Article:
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A Safe Haven for Children in State Care

A Safe Haven for Children in State Care-NZAP Childrens Issues Porfolio

Psychotherapists are concerned about proposed changes to child welfare services in Amendments to the Children Young Persons and their Families Act including the removal of policies that have prioritised placement of Maori babies and children with whanau, hapu and iwi.

“We need permanent and safe placements for vulnerable children but they also need their whakapapa and cultural identity protected. In the 1960’s Maori babies were placed with pakeha families who didn’t know their whakapapa and in some cases told the children they were Spanish.” says Lynne Holdem, a Children’s Issues spokesperson for the New Zealand Association of Psychotherapists (NZAP.) “At present aunties, uncles and grandparents who are requested to take in children of their whanau and hapu are not given the help they need to provide for them and to help them settle into a new family.” Holdem says.

“Missing from the current system are the resources and skilled practitioners to assess parenting capacity in new carers and resources and practitioners to support foster/adoptive carers once they've taken on new children. Placements break down and children become more troubled by going through multiple placements,” says NZAP Psychotherapist, Matthew Harward.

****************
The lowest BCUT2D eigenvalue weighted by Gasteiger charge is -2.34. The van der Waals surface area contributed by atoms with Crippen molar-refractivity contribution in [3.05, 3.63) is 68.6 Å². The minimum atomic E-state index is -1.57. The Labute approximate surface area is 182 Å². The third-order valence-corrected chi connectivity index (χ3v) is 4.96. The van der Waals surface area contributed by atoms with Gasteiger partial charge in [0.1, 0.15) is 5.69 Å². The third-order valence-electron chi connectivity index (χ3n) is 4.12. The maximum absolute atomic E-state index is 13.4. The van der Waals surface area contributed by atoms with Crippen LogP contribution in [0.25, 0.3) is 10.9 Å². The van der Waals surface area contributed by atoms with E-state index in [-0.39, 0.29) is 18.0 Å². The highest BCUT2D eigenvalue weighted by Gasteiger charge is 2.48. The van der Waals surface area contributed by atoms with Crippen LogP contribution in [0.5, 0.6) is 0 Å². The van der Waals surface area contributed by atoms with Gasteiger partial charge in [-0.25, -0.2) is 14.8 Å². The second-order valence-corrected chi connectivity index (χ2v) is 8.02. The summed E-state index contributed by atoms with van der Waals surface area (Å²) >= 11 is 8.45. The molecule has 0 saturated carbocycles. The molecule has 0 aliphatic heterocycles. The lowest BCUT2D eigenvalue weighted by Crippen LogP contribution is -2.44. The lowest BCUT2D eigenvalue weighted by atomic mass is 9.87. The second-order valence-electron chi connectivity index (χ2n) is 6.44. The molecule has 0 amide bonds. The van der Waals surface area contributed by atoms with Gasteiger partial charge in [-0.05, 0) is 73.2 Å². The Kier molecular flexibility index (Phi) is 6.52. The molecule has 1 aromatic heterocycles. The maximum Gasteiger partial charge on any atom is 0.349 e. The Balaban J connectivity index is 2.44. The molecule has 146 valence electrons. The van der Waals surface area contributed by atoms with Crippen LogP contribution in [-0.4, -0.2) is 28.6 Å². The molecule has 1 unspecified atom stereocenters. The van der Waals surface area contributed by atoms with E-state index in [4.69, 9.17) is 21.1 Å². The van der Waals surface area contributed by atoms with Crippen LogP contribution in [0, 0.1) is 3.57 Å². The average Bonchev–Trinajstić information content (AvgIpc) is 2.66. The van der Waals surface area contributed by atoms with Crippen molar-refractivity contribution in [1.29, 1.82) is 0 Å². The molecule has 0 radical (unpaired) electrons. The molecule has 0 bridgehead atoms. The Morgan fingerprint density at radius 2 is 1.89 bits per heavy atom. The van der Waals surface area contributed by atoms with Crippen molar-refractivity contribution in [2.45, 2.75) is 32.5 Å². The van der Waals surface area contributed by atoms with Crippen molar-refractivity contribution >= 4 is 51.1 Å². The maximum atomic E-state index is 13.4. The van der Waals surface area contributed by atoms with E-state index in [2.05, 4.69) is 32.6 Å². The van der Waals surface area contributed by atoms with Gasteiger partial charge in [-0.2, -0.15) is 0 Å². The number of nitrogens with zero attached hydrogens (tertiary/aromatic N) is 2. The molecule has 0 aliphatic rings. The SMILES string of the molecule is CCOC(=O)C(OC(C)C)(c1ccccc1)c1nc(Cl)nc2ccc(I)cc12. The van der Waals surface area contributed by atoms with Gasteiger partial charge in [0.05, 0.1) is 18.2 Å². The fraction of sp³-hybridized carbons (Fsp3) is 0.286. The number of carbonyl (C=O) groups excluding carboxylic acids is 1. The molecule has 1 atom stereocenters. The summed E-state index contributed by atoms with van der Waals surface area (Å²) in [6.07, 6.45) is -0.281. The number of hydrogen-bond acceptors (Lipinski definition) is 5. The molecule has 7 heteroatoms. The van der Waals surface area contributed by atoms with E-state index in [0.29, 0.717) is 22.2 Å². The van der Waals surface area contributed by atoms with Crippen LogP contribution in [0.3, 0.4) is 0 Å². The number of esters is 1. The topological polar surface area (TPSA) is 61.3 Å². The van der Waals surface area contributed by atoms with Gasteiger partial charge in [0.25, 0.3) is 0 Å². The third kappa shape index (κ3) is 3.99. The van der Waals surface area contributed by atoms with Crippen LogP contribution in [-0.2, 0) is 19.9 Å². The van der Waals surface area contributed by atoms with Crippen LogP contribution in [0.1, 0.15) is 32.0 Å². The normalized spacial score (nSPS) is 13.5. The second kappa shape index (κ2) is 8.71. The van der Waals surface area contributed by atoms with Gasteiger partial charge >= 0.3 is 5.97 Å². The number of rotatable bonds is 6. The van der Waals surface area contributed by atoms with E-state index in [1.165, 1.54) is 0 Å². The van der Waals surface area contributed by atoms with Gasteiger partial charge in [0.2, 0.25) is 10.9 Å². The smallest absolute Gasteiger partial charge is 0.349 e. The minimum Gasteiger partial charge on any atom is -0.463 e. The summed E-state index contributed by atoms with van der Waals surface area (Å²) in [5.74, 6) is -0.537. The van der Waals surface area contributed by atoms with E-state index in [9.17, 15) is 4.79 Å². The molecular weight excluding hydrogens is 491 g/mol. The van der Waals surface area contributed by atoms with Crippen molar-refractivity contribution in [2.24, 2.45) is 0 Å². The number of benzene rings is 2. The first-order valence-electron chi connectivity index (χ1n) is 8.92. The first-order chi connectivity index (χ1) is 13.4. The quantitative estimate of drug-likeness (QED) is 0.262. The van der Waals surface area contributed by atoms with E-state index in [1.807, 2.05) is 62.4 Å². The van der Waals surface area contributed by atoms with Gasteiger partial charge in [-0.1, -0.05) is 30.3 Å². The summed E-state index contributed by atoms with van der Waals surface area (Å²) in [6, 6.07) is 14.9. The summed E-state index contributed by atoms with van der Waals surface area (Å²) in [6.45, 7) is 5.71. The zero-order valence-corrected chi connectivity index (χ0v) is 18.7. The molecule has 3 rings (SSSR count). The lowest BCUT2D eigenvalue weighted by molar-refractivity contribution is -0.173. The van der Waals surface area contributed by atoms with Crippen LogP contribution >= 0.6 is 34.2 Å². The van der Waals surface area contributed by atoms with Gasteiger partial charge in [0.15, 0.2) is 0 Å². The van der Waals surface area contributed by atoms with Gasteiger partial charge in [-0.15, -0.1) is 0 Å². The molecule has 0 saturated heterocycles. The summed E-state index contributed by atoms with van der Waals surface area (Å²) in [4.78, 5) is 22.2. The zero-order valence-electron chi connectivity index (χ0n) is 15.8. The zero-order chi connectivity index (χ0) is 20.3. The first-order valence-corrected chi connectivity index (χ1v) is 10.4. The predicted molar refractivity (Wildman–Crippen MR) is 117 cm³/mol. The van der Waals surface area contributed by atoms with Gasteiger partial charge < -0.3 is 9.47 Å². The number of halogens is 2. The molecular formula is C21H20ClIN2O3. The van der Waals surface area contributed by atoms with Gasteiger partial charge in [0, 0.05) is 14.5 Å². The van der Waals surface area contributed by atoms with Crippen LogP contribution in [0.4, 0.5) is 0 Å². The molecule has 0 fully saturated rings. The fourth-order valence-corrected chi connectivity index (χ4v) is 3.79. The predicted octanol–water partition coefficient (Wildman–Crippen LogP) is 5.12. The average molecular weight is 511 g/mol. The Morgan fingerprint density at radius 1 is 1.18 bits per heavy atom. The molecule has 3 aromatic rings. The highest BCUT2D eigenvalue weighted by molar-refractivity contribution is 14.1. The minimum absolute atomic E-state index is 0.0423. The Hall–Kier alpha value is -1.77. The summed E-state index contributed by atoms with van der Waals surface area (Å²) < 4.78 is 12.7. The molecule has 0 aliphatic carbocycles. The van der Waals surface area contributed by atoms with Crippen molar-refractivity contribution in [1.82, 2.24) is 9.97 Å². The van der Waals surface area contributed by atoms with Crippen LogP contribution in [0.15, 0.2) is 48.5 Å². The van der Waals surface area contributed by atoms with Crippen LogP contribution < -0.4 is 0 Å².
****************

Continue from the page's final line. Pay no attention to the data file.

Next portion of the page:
“Keeping children with whanau has many advantages, for Maori children in particular but others too. that can only be achieved in a framework that understands needs of children in care. Resources must be allocated to support children and their families/ whanau." Says Holdem.

“There are risks however, to keeping a child with kin or whanau if the child remains in a branch of the family caught in the same issues of intergeneration trauma, domestic violence, poverty and other risk factors, that affected their parents.” Says Harward.

“Safe assessment and placement of children requires greater professional help than is occurring if we are to reduce high rates of breakdown of placements, consequent multiple placements and the demonstrated high risk to child development and long term adverse outcomes,” says Holdem.

“All children being moved from carers need to be assessed (sometimes done currently if they're in obvious difficultly.) New carers need to be assessed in advance regarding their capacity to be the parents the children need, (not achieved in any depth currently.) The supports needed by the whanau need to be identified and provided (currently mostly insufficient.)” Says Harward.

“Children who have had bad experiences often require better than everyday "good enough parenting." They need "therapeutic parenting" to come to feel secure in their new home and achieve their potential.” Says Harward.

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